minister of Information, Communication and Infrastructure has stated that
cybercrime is growing rapidly and the threats it posses to our economics and
social activities is unprecedented to the extent that efforts at national level
are just not adequate enough in combating it, saying that there is need for a
unified, coordinated and collaborated global approach.
“To sustain the gains registered in using cyberspace in spurring socio-economic growth, ensuring the security and stability of cyberspace is paramount. However, for this to happen it is absolutely necessary to develop robust legislation, security protocols, mechanisms, tools and systems at all nodes and edges of the cyberspace so as to affectively fight against cybercrime.”
Minister Jawo was speaking at a local hotel in Banjul during a capacity building workshop on cybercrime legislation and electronic evidence.
He said a robust legal mechanism such as legislation on cybercrime and electronic evidence is always important to ensure proper investigation and prosecutions of such crimes at the right time and as well as facilitate international cooperation on the fight against cybercrime.
Jawo added that in efforts to ensure protection, security and stability at all phases of the connectivity ecosystem his ministry has formulated a National Cyber Security Strategy and is on the verge of establishing a Computer Incidence Response Team (CIRT) and Centre.
The EU ambassador to The Gambia, Attila Lajos, said as we witness most countries around the globe rolling out broad ICT strategies in order to reap the digital dividends, “we realise that our growing dependence on ICT is also coupled with potential vulnerabilities. Threats posed by malicious cyber activities, such as cybercrime and attacks to digital services and infrastructure or accidental failures, demonstrate that the economic and social benefits of ICT materialise in a vacuum.”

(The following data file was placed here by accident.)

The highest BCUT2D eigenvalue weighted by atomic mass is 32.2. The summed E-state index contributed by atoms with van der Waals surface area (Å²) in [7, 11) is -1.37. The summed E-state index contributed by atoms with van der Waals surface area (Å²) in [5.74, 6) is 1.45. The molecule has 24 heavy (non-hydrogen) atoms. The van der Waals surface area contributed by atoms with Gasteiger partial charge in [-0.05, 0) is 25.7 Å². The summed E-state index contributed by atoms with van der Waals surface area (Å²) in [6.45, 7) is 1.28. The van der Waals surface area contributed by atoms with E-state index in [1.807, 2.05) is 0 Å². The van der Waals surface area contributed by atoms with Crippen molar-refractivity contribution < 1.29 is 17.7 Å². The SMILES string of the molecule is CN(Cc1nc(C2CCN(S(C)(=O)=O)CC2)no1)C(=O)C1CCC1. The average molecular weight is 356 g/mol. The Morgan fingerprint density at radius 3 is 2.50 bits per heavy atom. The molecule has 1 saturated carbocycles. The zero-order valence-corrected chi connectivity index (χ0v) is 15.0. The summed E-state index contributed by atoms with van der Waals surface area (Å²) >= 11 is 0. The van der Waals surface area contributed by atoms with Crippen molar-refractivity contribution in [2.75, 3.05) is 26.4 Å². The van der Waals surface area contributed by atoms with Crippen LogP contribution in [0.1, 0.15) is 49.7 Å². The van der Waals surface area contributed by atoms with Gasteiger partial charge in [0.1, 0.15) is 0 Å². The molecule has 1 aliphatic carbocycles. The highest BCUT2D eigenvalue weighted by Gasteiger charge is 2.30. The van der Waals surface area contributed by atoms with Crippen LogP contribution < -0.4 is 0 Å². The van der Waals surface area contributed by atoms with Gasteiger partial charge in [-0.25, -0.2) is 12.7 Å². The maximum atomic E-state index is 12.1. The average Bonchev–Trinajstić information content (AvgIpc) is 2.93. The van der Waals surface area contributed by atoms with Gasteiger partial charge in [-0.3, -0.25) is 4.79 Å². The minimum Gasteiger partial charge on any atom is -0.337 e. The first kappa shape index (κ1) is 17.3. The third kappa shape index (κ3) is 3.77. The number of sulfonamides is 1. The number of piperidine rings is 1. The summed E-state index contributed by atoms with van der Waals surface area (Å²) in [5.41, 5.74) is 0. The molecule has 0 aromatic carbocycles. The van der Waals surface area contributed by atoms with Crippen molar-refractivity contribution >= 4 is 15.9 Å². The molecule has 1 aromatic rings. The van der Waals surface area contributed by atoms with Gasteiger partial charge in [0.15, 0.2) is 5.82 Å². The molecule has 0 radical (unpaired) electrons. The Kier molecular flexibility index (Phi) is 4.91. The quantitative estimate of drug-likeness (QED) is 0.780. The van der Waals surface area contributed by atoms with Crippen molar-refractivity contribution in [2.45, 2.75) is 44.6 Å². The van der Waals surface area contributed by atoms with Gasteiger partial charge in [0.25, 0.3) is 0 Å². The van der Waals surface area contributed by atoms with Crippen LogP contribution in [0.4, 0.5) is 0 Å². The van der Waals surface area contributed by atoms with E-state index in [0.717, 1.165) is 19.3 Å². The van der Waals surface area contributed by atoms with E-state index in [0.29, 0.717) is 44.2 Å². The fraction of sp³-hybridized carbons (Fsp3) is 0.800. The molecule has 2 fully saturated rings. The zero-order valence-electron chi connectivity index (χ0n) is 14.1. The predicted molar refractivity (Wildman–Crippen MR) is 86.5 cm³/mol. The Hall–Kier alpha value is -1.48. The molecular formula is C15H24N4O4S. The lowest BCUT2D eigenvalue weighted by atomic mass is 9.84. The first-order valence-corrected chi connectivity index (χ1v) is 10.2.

“Fighting criminal activity carried out in cyber space is a complex challenge in particular because cybercrime ignores borders. Criminals take advantage of the territoriality of legislation to make their crimes harder to investigate and prosecute.
The deputy permanent secretary Ministry of Information, Ebrima Darboe, said all our business processes are being transformed to digital or electronic service. “It is for this reason the cybercrime, cyber attacks and cyber wars are fare order of the day. You tend to see and hear more of such phenomena that those of physical attacks. These sometimes do more harms to our resources than physical attacks, those there is need to establish legislations to support the fight against cybercrime and cyber attacks.”